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PaulV

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Reply with quote  #1 
I'd like some help understanding some of the stuff on Ted's "Embellishment and Substitution" page in the "Harmony & Theory" section.
http://www.tedgreene.com/images/lessons/harmony/Embellishment_and_Substitution_1974-07-09.pdf
Item #9 on page 2 is about
"Elisions (modern vs. traditional) like C7 – G – C13 – G – Eb7 – G – Eb9 – G, etc."
Can anyone provide a more detailed explanation on this?

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kontiki

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Reply with quote  #2 
Paul, that embellishment sheet transcription was quite an undertaking. There's enough condensed material there to fill out Chord Chemistry vol 2 through 10 had he written them.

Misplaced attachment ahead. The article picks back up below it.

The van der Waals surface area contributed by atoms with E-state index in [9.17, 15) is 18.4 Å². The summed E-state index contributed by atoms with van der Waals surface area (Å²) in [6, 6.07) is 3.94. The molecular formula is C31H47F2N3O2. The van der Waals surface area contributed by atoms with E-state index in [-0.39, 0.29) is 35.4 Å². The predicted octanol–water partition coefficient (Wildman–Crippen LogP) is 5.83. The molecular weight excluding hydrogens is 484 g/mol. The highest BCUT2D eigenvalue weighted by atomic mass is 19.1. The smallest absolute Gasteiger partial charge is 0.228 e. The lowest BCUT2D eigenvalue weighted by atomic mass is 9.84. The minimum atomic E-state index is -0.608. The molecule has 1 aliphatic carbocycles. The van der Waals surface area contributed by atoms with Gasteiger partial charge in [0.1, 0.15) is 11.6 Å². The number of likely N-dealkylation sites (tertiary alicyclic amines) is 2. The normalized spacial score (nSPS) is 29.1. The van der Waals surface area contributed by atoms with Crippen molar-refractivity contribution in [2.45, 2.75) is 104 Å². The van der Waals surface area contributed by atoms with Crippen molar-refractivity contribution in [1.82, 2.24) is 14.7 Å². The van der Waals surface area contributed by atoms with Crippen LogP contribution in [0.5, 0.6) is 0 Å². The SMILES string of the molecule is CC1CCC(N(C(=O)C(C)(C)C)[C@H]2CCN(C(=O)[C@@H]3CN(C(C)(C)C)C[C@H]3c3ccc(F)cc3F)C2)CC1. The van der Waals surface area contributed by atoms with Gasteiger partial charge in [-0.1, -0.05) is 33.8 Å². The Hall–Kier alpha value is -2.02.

As for elision: in musical terms it usually means the skipping of a typical "step" or "stage". for example in a ii V I progression where there's maybe only time for two chords so the ii goes directly to I, thus skipping the V. But the ear still accepts it because it's such a standard progression. Plus ii goes to I quite naturally anyway. In Ted's examples the easiest one to see is the Eb7 going to G.   bVI7 (Eb7) will usually go to V before going back to I (G), but going directly to I  would be considered an elision. As for the C7 going back to G, the elided chord is maybe less obvious as to what he was thinking. Possibly a i° (#iv°)  or a V7 and maybe possibly a iv. The traditional/.modern aspect is shown through using a "traditional" chord like C7 or a more "modern" C13.Anyway that's my take on it.